*Yes, you can use lemons. Then they’ll be Coconut Lemon Squares.Coconut Lime SquaresFor those of you concerned about using only an egg yolk in a recipe right now (no food waste allowed in a pandemic!), you’ll be relieved to know that the white gets used in the coconut layer. It’s whisked together with sugar, salt and vanilla, and then used to coat a bunch of flaked coconut before baking.Coconut Lime SquaresI used large-flake unsweetened coconut because that’s what I had on hand, but feel free to swap in a finer flake/shred style. If you’re using sweetened coconut, cut the added sugar in the topping to 1-2 tablespoons. I wouldn’t leave it out completely, as you want it to get really good and toasty and for the coconut below to be vaguely…marshmallowy? Sounds weird, yes, but that’s the word to describe its flavor, if not its texture. Trust me, it’s like a big macaroon and you’re going to love it.Coconut Lime SquaresAs for the crust, it’s just shortbread: flour, sugar, salt, cold butter. It’s crunchy, flaky and buttery—the perfect vehicle for the lime filling and coconut topping. I understand that a lot of people cannot get their hands on flour right now, so please note that you can use a graham cracker, Oreo (or Golden Oreo), or another crumb crust and it will work just fine. It may even be better…maybe I should have done a round four? Should I have bailed on posting at the last second again?

Oh lord. Somebody social distance me from myself.Coconut Lime Squares

Coconut Lime Squares
makes 1 8- or 9-inch pan, about 16 servings

Shortbread Crust:
1 1/2 cups all-purpose flour
1/3 cup granulated sugar
1/2 teaspoon Kosher or sea salt
3/4 cup (1 1/2 sticks) unsalted butter, cold

Lime Filling:
1 14 ounce can sweetened condensed milk
zest of 2 medium limes
3 tablespoons fresh lime juice (from about 2 medium limes)
1 large egg yolk
pinch of Kosher or sea salt

Toasted Coconut Topping:
1 large egg white, room temperature
3 tablespoons granulated sugar
1/2 teaspoon pure vanilla extract
2 cups flaked unsweetened coconut

Preheat oven to 350F. Line an 8- or 9-inch square pan with foil. Grease. Set aside.

Make the shortbread crust. In a medium mixing bowl, combine flour, sugar, and salt. Add cold butter. Use your fingertips to rub butter into flour until the largest pieces are the size of small peas. It will be powdery, but should hold together when pinched.

Pour shortbread mixture into prepared pan. Spread it around to cover the bottom of the pan before using the flat bottom of a measuring cup (or the heel of your hand) to pack it down into an even layer. Prick several times with a fork. Bake 10 minutes to set. Wipe out bowl (no need to wash) and set aside for coconut topping.

Make the lime filling. In a small mixing bowl, whisk together sweetened condensed milk, lime zest & juice, egg yolk, and salt. It may thicken slightly. Set aside.

Make the toasted coconut topping. In a medium mixing bowl (I use the same one I used for the crust), use a fork to whisk together egg white, sugar and vanilla, just until bubbly/a little foamy, about 1 minute. Use a silicone spatula or wooden spoon to fold in coconut.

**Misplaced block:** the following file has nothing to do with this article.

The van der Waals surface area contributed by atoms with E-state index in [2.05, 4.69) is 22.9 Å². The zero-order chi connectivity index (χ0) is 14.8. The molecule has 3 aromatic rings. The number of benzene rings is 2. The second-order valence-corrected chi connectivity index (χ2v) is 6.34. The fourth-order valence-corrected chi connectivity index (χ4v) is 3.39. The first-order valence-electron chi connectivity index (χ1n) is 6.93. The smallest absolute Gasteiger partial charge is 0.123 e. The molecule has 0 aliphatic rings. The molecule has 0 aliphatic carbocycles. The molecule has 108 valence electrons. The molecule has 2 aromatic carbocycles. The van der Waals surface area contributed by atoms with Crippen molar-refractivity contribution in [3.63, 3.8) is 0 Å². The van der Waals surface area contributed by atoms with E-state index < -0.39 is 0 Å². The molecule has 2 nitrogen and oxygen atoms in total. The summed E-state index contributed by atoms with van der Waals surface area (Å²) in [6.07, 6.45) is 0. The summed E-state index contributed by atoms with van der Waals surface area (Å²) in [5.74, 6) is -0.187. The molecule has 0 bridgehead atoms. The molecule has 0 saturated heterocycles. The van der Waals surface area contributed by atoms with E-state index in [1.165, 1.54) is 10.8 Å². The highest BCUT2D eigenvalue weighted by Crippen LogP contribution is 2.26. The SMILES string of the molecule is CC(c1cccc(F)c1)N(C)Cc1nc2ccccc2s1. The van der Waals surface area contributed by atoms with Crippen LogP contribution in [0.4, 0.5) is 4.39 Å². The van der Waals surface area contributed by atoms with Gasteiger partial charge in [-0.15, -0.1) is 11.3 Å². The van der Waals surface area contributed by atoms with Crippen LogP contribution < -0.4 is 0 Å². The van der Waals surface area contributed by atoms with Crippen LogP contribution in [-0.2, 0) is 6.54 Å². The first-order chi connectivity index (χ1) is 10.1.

Spoon lime filling over shortbread crust. Use a silicone spatula or the back of a spoon to carefully spread into an even layer. Scatter coconut filling over the lime filling, making sure to get it all the way to the edges. Press down lightly.

Bake 30-35 minutes, or until coconut is deeply toasted on top and center barely jiggles when pan is jostled. If coconut begins to burn during baking, tent with foil.

Let pan cool completely in a pan on a rack. Use foil overhang to transfer to a cutting board. Peel off foil. Use a large, sharp chef’s knife to slice into squares, wiping clean between cuts as necessary. Serve at room temperature or cold.

Squares will keep covered at room temperature for 3 days or in the refrigerator for up to 4.Coconut Lime SquaresCoconut Lime SquaresCoconut Lime Squares

Coconut Macaroons

Coconut MacaroonsDid you know that the world is still turning and Easter is happening next weekend? How is that even possible?

Ash Wednesday seems like it was five years ago, but it was at the end of February, back when when eggs were not a hyper-precious commodity. It was a time I would have gladly posted a recipe requiring two egg whites and maybe—big maybe—given you an idea of something to do with the yolks. But that was then. Now, the idea of asking you to separate eggs for a non-essential recipe and then leaving you to find something to do with egg yolks is just…well, I’m not going to do it. Not today.Coconut MacaroonsIn keeping with my stay-at-home, work with what you have, waste not/want not approach to baking (and literally everything) right now, I’m taking a note from a recipe I posted last Easter: Chocolate Macaroon Tart. In case you missed it, it’s basically a giant coconut macaroon filled with chocolate ganache…except that it’s not a macaroon at all! Or not the way most people think of a macaroon, anyway. I mean, it’s coconutty and all, but where macaroons are traditionally made with egg whites and sugar, this tart crust is made with sweetened condensed milk. And, since that mixture worked so unbelievably well pressed into a pan, why not mound it like regular macaroons and bake until golden?